AAA: MCC Selects Armenia for Direct Grant Program

Armenian Assembly of America
122 C Street, NW, Suite 350
Washington, DC 20001
Phone: 202-393-3434
Fax: 202-638-4904
Email: [email protected]

May 10, 2004
Contact: David Zenian
E-mail: [email protected]


Washington, DC – Armenia and 15 other countries were recognized by the
United States as “good partners” who can apply for financial assistance
through the Millennium Challenge Corporation (MCC) created by the U.S.
government to help select countries of the world, MCC Chief Executive
Officer Paul V. Applegarth said at a news conference last week.

“Being selected as a country eligible for funding through the MCC’s
Millennium Challenge Account means that the United States considers the
selected country a good partner and that it clearly deserves further
encouragement. But this partnership is based on accountability,” Applegarth
told reporters.

“The Armenian Assembly welcomes the U.S. decision which is yet another
window of opportunity for Armenia to reinforce sound political, economic and
social policies that promote economic growth. We congratulate the
government and people of Armenia for winning this global competition for
additional American support,” Assembly Board of Trustees Chairman Hirair
Hovnanian said.

In making its determination, the Board of Directors of the MCC considered
both the past and current policy performance of the candidate countries in
the areas of “governing justly, investing in their own people and promoting
economic freedom.”

“It is very encouraging to see that Armenia has cleared the first major
hurdle and is now eligible to apply for funding through the billion dollar
MCC aid program set up by the Bush Administration to support policies that
promote good government. Assuming that Armenia’s proposals are ultimately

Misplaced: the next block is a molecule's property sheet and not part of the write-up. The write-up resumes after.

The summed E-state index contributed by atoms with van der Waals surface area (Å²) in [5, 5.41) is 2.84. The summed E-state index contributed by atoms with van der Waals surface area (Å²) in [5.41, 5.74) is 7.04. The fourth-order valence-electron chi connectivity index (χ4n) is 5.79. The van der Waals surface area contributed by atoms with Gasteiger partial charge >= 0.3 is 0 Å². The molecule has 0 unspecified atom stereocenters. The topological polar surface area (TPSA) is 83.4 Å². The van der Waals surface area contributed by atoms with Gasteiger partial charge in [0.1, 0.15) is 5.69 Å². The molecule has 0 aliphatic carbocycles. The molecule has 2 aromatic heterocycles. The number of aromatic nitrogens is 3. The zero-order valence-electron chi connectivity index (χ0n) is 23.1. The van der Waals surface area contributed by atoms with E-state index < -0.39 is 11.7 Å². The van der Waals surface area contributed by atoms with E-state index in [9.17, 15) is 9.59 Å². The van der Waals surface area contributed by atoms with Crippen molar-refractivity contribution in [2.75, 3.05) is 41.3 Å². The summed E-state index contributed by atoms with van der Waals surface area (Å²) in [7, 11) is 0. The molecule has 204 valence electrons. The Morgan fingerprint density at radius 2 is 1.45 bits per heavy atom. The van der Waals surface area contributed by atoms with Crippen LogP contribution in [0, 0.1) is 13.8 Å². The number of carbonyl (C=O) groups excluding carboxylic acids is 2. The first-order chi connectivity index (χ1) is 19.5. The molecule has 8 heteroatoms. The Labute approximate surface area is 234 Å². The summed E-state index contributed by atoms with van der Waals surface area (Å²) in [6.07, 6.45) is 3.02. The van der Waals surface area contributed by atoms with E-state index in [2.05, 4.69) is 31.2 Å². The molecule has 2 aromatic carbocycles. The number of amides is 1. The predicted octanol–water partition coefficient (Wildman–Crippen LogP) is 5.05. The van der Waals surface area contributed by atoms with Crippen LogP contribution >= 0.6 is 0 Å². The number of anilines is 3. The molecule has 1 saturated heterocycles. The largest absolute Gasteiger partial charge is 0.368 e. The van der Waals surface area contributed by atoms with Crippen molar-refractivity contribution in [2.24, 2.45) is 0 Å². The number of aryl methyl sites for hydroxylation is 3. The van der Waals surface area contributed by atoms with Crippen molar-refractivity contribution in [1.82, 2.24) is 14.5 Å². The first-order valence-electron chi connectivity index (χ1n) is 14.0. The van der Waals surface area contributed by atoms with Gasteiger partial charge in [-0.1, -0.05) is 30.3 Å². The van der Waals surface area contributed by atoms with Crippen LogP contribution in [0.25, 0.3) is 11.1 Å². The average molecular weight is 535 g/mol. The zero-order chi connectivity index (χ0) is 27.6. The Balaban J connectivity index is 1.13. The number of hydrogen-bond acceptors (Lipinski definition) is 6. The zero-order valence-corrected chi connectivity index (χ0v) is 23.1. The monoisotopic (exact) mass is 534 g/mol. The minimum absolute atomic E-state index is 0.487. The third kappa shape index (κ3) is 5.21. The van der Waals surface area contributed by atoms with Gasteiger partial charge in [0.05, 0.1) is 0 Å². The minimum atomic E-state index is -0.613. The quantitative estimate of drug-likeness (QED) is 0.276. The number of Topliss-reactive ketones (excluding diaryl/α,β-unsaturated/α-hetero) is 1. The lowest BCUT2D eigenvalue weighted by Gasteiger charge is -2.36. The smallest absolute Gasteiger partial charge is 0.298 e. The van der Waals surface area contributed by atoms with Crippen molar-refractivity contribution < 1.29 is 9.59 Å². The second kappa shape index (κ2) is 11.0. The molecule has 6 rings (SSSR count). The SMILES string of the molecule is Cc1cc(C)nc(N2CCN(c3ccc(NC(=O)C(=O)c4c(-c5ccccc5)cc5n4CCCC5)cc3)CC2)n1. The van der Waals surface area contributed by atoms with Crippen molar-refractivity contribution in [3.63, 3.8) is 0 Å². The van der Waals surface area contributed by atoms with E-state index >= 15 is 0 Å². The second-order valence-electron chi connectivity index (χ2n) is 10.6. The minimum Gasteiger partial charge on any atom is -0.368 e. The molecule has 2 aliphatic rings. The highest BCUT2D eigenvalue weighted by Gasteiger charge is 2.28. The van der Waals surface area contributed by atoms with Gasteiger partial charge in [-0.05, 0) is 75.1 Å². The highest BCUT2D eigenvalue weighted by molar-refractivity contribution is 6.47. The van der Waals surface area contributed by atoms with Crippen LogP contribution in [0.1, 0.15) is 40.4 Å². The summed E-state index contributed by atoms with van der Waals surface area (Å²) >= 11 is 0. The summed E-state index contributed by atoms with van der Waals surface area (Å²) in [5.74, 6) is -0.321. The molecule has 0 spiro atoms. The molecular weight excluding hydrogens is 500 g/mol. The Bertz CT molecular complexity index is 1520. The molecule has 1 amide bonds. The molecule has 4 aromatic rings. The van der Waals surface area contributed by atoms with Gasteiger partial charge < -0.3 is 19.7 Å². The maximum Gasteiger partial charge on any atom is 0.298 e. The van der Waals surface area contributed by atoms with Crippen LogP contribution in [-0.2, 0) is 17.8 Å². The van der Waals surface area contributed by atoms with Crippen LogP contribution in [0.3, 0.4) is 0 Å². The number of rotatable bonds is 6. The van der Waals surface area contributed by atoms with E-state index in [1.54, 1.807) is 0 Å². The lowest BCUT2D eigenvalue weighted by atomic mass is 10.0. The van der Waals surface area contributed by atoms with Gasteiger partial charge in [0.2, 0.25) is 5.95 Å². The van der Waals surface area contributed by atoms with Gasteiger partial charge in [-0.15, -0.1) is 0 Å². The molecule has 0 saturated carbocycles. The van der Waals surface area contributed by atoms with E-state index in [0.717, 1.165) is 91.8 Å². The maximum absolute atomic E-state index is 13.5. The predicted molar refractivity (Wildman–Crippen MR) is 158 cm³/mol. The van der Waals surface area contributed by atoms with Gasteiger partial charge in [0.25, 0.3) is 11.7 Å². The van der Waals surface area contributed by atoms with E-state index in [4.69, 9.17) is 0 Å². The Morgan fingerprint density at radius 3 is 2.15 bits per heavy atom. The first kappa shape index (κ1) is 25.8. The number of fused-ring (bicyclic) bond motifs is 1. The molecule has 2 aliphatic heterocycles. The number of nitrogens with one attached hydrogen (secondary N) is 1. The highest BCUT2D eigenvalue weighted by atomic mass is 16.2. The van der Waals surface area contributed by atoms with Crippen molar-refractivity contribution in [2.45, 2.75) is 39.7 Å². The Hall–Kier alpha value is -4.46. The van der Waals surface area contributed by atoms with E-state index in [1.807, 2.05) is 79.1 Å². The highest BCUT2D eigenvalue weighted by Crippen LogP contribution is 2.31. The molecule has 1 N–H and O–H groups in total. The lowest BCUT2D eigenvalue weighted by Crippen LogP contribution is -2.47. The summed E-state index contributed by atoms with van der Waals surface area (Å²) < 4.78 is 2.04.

funded, this will mark the first direct grant from the U.S. to the
government of Armenia,” Hovnanian said.

The other selected countries are: Benin, Bolivia, Cape Verde, Georgia,
Ghana, Honduras, Lesotho, Madagascar, Mali, Mongolia, Mozambique, Nicaragua,
Senegal, Sri Lanka and Vanuatu.

Applegarth, who was nominated to the post as MCC Chief Executive Officer,
and confirmed by the Senate this week, said:
“Our mission – encouraging and rewarding good policies that produce
sustainable economic growth – holds profound implications for freedom and
security across the globe. Today’s decision demonstrates the clear
commitment of the U.S. to reducing poverty and human suffering. This is a
new approach to foreign aid. We want to encourage partnership, and we want
to promote good government.”

Applegarth said it was now up to the selected countries, including Armenia,
to present their “specific plans and proposals” for further scrutiny and
evaluation before any determination is made on the amount of aid each
country will get.

“Let us not take anything for granted. Being on the list of selected
countries does not mean an automatic qualification for assistance from
Millennium Challenge Account,” he said.

Applegarth said the next and more important step now included a hands-on
evaluation by an MCC technical group to each of the selected countries and
the submission of specific and compact proposals by the countries

“The money is in place, and it is up to the selected countries to move fast
and get their specific requests in. But we have to underline one important
factor: We expect accountability and there is no such thing as a perpetual
qualification. Any country could be dropped if it fails to meet
expectations,” Applegarth said.

The Armenian Assembly of America is the largest Washington-based nationwide
organization promoting public understanding and awareness of Armenian
issues. It is a 501(c)(3) tax-exempt membership organization.